In our study, non-resuscitation and non-intubation decisions were very common. However, it is hard to know whether these decisions were intentions (in case a patient would be candidate for these interventions, would we apply them?) or if they were really executed.
A recent study performed at HUSI-Colombia reports that 70% of 832 patients who died in this hospital had a do-not-resuscitate order, based on the diagnosis and prognosis of the disease. Only 3.5% of these do-not-resuscitate orders were established as advance directives, and they were obeyed in 98.3% of cases . Advance care directives (AD) are formally regulated in Colombia, but their implementation suffers from several problems (see box 2 for details) . Our results show that few patients had advance directives, probably because of relatively little knowledge on the possibility of formulating ADs and lack of active information provision [22,23]. However, physicians often did not know whether or not patients had an AD and paternalistic attitudes, legal concerns and cultural and religious factors likely also play a role as was recently observed in a narrative review .
Box 2: The legal status advance care directives in Colombia
The rights of persons at the end of their lives are described in the Resolución 13437 of 1991, in Law 1737 of 2014 and the Resolución 1216 of the 20th of April 2015. Together, these describe the processes and information needed to express an advance directive (“living will”). In article 5 of the Law 1737 of 2014 the rights of patients in the last phases of their lives are described, including the right to sign advance directives, including the right to palliative care; the right to information; to a second opinion; to actively participate in the care processes. Right of children, adolescents and family members are also described. Article 5.4 is dedicated to the right to sign advance directives and described these as follows:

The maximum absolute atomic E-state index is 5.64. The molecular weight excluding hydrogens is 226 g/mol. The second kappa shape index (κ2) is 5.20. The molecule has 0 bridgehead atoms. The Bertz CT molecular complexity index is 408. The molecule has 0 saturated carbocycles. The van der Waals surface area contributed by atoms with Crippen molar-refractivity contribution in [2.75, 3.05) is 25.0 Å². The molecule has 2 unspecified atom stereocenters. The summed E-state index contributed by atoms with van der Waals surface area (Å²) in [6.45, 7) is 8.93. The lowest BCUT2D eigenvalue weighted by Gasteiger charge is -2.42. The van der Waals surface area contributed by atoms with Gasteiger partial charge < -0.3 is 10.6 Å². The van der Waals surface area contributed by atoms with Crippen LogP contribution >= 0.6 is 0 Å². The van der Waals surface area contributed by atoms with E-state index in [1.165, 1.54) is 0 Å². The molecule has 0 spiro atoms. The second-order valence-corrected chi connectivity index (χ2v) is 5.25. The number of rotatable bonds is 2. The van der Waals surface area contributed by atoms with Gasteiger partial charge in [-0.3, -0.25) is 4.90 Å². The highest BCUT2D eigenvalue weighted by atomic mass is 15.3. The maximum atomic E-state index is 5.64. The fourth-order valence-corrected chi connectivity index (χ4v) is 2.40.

“Any capable, healthy or healthy person disease, in full use of their legal and mental faculties, with full knowledge of the implications that this right carries may sign an advance directive. Whoever subscribes such a document indicate his/her decisions regarding undergoing unnecessary medical treatments that impede a dignified life of the patient and in the event of death the decision regarding organ donation, should this person in the future be suffering from a terminal, chronic, degenerative and irreversible disease with a strong impact on quality of life.